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Spratlys > News > English News > April 2004 

Category: @News  @China


The Code of conduct is a set of conventional principles and expectations that are considered binding on any person who is a member of a particular group.

This code can also apply to countries. An example is the one signed by all ten member states of the Association of South East Asian nations over claims to the disputed Spratly Islands.

Located in the South China Sea, the Spratlys straddle vital shipping lanes and fishing grounds, and are believed to contain vast oil and gas reserves.

Six countries, Brunei, China, Malaysia, the Philippines, Taiwan and Vietnam, claim sovereignty over all or parts of the Islands.

All the claimants, except for Brunei, have military personnel stationed in the archipelago of more than 100 islets, reefs and atolls.

In the past, squabbling over the islands has erupted into violence. The most serious incident occurred in 1988 when Chinese and Vietnamese naval forces clashed at Johnson Reef, leaving 78 Vietnamese navy personnel dead.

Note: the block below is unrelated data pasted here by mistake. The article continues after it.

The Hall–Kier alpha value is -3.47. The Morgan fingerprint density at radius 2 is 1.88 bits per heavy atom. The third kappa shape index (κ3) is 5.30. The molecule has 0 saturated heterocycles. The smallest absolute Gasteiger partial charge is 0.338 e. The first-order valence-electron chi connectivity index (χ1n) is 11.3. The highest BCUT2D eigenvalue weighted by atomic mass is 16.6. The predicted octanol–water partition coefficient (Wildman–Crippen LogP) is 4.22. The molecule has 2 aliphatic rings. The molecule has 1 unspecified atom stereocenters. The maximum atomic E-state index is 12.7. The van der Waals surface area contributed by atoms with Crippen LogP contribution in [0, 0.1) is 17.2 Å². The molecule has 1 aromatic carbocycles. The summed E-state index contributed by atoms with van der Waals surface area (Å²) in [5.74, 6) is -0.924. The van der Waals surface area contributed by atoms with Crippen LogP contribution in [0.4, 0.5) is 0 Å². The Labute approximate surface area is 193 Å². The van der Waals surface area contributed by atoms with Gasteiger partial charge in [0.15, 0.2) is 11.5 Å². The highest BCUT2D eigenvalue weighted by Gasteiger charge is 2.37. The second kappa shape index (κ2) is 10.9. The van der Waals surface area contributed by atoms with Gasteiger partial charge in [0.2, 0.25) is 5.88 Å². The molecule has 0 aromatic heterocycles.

The communist neighbours clashed again in the Spratlys in 1992, and since then, there have been numerous other incidents between claimants.

The latest controversy is over boat tours arranged by the Vietnamese government to Hanoi's military outposts in the Spratly Islands, off Vietnam's southeastern coast.

It has made the other claimants to the Spratlys chain uncomfortable, and some member nations have responded saying Vietnam should follow the "code of conduct" signed by all parties in 2002, which requires countries to refrain from actions that could break the fragile peace in the South China Sea.

Claimant countries are not supposed to do things to disturb the status quo. Its part of a consensus among Southeast Asian nations to keep the status quo on the Spratlys and avoid heightening tensions.

Its natural for governments to be concerned with the latest development, because Vietnam as a signatory to the code of conduct was among the countries that pushed for the code governing the Spratlys.

Lets hope dialogue and consultation rather than confrontation will prevail.

If ASEAN leaders can do this in a peaceful and collaborative manner then peace can be maintained in the Spratly Islands.

Source: http://rsi.com.sg/english/wordpower/view/20040422072917/1/.html